Interview With Zine Maker - Laura-Marie River Victor Peace Nopales

Lorena Villegas, Young Adult Librarian, Cypress Park Branch Library,
Zine author, Laura-Marie River Victor Peace Nopales and her zines, Lost Child, #5 and Resisting Capitalism for Fun, #4
Zine author, Laura-Marie River Victor Peace Nopales and her zines, Lost Child, #5 and Resisting Capitalism for Fun, #4

Laura-Marie River Victor Peace Nopales is a queer traveler. She enjoys ecstatic dance, art making, learning, ritual, and prayer. She’s been making zines since she was a young teenager. She enjoys fat liberation, singing, plant life, and guttermancy. Pleasure is her favorite way of experiencing God. Laura-Marie is a lifelong hearer of voices and enjoys extreme states. She has sensory sensitivities and social differences. She’s working toward a world of deep respect, where emotional skills help form justice, and love is more important than money. Find her at @xtrikeslutsx.


How did you get interested in zines?

Zines are so great for people like me who have something different to say, and aren't motivated by standard ideas of success through money or mass market appeal. I'm a writer with a DIY attitude; finding and making zines was inevitable. I have outlier traits and am not easily accepted on a usual path.

But to answer your question, I had a friend at another high school who made a zine that said daring things, upsetting many people. I started my own zine. Mine comforted the afflicted and afflicted the comfortable also.

What are your zines about?

I have a mental health zine called Functionally Ill which I've been making for more than 15 years. It explains my whole journey from diagnosis, rediagnosis, the system, mainstream medicine and medication, power imbalances in medical contexts, disability, disability justice, autism, community, forming a radical mental health collective, healing, and transforming culture.

I have many other zines, such as the fat liberation zine A Special Treehouse for Fat People, poetry zines like Hat Genius, an autobiographical alphabet zine called Lost Child, and some one-offs like Love Is a Skill We Can Strengthen and How Not to Domestic Violence Anyone. I have a zine Trike Diaries about riding a trike for survival after my mom died. I have a disabled permaculture zine, and a vegan cookzine.

My zines are about telling the truth, vulnerability, connection, and trying to use the gifts my ancestors gave me to make a better world.

What are some of your favorite zines and zine makers?

Doris by Cindy Crabb is a long time favorite zine that helped me understand how we can say Anything in our writing. My friend Synthia Nicole makes Damaged Mentality zine, which is so honest and direct about disability and love. My friend enola who made No Gods No Mattress for years is brilliant and prolific. And my friend Vanessa Asswipe makes provocative, fresh, exciting zines also.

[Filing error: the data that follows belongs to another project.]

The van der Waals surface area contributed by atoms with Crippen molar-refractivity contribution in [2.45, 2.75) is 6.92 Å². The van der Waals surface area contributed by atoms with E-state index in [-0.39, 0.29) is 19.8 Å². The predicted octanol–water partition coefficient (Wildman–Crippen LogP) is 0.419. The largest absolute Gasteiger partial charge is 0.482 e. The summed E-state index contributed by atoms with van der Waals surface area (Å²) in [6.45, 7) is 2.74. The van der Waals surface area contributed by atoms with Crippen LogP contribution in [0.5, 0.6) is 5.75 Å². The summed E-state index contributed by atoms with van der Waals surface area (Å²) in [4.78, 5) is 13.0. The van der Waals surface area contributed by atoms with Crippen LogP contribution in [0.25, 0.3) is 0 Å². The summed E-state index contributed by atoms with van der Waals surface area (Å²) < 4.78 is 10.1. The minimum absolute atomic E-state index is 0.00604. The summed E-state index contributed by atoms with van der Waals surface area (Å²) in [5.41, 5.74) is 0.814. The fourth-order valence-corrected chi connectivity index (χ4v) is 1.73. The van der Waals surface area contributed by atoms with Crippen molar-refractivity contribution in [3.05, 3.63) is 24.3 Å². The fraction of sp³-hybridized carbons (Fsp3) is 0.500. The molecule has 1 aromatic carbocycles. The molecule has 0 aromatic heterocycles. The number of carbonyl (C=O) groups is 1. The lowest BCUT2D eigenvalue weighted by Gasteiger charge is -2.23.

I love the zines of Nina Echozina who is a valuable writer / musician / artist in Belgium. Stacy Russo makes amazing poetry and Love Activism zines. Nyxia Grey makes feminist zines that address important subjects like assault, suicide, and trauma. My spouse Ming Lai made a clear, descriptive, caring zine about having narcolepsy called With Intention: A Zine About a Person with Narcolepsy.

Mostly my favorite zines are by my witch friends who speak truths others don't say. Their creations nourish my soul.

Some random fragmented poetry zine I read 20 years ago and half-remember, weird doodles someone threw together the day before the zine fest, zines by little kids, comics about pain, alcohol, and burritos by zine legend Carrie McNinch—I like many kinds of zines. Thin, awkward stapled ones—ornate letterpressed handbound tomes. I like them all.

Your zines are in our library collection for patrons to borrow. What do you think about that?

I love libraries. I feel so happy if anyone can get a new idea or feel supported by my work, especially for free. Thank you for sharing diverse media with the people.

What do you think is the future of zines?

Zines are a wonderful way to connect, share, heal ourselves, transmit culture. I see zines continuing in their present role of low budget, creative freedom.

Why are zines important?

Zines facilitate deep connections and stay at the edge of what people are allowed to say. The truths known by people with less power are so important, but often ignored. Zines allow marginalized and oppressed people to share our reality. There's less gatekeeping. Freedom is delicious!

Lastly, is there anything else you think we should know about you/your zines?

My zines are high on ideas and low on pretension. They're text-heavy, vulnerable, sometimes funny, sometimes sad. I avoid perfectionism and sail many zines out into the world like kites made of thoughts. I hope you catch one soon!


Lost Child, #5
River, Laura-Marie

Functionally Ill 23: Ulcer
River, Laura-Marie

Resisting Capitalism for Fun, #4
River, Laura-Marie


 

 

 

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